How Much Worse Can It Get?
The barrage of negative information about cigarette smoking seems never ending. In addition to the association between cigarette smoking and the development of coronary heart disease, chronic lung disease, and many forms of cancer, we now learn that patients who continue smoking after percutaneous coronary intervention (PCI) have a smaller benefit in quality of life and functional status than patients who did not smoke and patients who quit after the procedure. The meticulous work of Cohen and colleagues1 documents this phenomenon beyond any doubt, and their information can be readily translated into direct discussions with patients.
Because most PCIs are performed in circumstances in which substantial survival benefit is not a realistic expectation, the major reason for doing such procedures is to improve functional status. A patient who continues to smoke after PCI receives about one-half the benefit as someone who stops smoking and only one-third the benefit as someone who never smoked.
This study brings to mind several issues that may be worthy of consideration by readers of Circulation. First, why do we not measure important ancillary issues more often when we do a first-rate clinical trial? Second, given the mountain of evidence indicating that smoking will probably shorten smokers’ lives and the lives of people around them and increase the chance that such people will be functionally miserable, what on earth possesses people to smoke? Third, what is our obligation regarding using expensive medical care technologies in people who continue to smoke? And finally, what financial responsibility should be borne by people who ignore medical advice and knowingly engage in habits that will increase costs to their insurance companies?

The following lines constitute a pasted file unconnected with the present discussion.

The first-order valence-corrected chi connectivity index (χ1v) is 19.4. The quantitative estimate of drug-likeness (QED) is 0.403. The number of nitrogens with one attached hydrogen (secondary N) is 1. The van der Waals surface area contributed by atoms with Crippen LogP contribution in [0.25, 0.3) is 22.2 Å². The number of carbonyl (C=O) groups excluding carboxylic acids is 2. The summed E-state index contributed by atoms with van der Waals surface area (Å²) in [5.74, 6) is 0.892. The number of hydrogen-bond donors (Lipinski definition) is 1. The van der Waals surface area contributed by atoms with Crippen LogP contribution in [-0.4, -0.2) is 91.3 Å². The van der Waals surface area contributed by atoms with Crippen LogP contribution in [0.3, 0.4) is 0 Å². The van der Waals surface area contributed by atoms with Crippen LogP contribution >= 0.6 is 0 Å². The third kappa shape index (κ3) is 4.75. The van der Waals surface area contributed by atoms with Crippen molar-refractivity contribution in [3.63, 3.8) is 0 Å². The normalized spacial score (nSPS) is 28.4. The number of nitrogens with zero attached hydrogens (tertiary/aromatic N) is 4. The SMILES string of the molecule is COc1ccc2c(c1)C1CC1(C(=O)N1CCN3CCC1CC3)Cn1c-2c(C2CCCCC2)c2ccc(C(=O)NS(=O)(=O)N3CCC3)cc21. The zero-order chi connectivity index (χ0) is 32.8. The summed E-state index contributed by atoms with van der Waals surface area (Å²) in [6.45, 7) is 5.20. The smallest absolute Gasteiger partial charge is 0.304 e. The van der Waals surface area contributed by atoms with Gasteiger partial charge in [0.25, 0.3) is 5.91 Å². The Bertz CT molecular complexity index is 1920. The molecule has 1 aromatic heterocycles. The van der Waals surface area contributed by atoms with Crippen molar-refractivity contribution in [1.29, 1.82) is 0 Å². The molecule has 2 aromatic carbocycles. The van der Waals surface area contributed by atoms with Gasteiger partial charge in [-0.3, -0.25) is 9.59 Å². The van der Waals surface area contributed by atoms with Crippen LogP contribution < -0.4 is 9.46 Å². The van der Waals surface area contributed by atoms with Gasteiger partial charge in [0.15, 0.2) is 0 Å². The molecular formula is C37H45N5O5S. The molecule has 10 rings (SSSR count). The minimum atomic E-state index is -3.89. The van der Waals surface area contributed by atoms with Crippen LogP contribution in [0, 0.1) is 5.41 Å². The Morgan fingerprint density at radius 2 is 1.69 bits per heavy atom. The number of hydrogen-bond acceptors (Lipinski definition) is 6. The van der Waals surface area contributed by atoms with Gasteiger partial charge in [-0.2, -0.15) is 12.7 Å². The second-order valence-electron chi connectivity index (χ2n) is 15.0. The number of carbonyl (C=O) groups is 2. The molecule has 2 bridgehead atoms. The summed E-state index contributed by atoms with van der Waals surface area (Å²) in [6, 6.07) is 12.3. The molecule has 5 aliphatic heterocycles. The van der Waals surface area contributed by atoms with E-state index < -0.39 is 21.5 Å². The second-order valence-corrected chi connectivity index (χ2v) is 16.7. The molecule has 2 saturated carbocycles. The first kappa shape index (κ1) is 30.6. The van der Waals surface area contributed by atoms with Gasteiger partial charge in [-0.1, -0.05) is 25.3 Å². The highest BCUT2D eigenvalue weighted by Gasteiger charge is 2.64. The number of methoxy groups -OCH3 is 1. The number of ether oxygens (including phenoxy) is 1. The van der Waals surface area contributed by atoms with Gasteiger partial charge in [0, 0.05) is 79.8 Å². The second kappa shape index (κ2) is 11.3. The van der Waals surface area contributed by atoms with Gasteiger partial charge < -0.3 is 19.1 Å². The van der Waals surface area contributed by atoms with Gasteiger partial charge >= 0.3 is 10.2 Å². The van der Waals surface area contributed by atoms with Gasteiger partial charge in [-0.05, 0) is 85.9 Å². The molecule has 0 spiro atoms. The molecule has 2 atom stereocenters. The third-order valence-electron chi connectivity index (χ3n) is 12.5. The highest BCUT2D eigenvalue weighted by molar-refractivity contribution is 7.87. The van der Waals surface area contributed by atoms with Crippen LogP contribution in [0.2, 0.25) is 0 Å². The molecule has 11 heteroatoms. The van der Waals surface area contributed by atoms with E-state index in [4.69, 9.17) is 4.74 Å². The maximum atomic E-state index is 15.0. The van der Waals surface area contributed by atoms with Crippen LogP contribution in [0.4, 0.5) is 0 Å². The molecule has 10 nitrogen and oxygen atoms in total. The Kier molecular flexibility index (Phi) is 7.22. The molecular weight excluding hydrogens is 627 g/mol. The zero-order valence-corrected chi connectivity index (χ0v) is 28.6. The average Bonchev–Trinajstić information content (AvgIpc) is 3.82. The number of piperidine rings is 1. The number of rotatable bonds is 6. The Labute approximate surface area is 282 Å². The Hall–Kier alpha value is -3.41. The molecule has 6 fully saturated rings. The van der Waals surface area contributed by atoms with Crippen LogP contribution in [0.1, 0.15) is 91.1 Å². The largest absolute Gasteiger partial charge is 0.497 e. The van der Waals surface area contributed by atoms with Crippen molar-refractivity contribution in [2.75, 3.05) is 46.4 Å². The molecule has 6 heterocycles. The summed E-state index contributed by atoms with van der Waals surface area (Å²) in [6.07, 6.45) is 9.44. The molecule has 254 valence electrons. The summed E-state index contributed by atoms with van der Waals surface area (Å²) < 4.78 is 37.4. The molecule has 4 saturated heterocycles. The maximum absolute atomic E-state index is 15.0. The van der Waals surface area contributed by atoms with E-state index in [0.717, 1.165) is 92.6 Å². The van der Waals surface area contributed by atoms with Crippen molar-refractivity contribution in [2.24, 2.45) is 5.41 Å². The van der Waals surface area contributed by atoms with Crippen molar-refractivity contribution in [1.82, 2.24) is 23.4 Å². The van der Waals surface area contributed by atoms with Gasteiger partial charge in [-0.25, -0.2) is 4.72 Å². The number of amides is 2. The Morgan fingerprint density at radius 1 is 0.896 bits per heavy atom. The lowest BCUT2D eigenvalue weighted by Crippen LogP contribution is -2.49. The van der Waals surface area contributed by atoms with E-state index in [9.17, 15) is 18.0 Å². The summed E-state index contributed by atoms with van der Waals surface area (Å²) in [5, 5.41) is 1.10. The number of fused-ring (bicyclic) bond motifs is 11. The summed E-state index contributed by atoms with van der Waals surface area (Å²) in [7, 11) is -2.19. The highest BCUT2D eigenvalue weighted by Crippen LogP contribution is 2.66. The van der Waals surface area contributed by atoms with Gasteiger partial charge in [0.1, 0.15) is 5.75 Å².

Cohen et al1 took advantage of quality-of-life data that were collected as part of a clinical trial designed to gain approval to market a coronary stent. Although the development of the stent itself was a remarkable achievement, this study demonstrates how useful it can be to take advantage of carefully controlled measurements to gather information that can be used to improve the health status of patients like those in the trial. Such studies are not free; however, the incremental cost of collecting the smoking data was certainly dramatically lower than the cost of performing an independent study of the relationship between smoking status and outcome with PCI, and finding a sponsor to fund such a study would be unlikely. Federal and other funding agencies should seriously consider awarding small grants to support such ancillary data collection efforts in clinical trials to provide critically important information that cannot be obtained in any other way.
A rational model of healthy behavior would exclude the possibility of continuing to smoke immediately after an invasive procedure that carries the risk of PCI. However, 21% of patients did so. In our society, an unfortunately high percentage of teenagers smoke, and globally, the rate of smoking continues to rise. The predictions of future excess deaths and preterminal disability from smoking are staggering, with global mortality expected to rise from 3 million deaths 10 years ago to 10 million deaths in 2025.2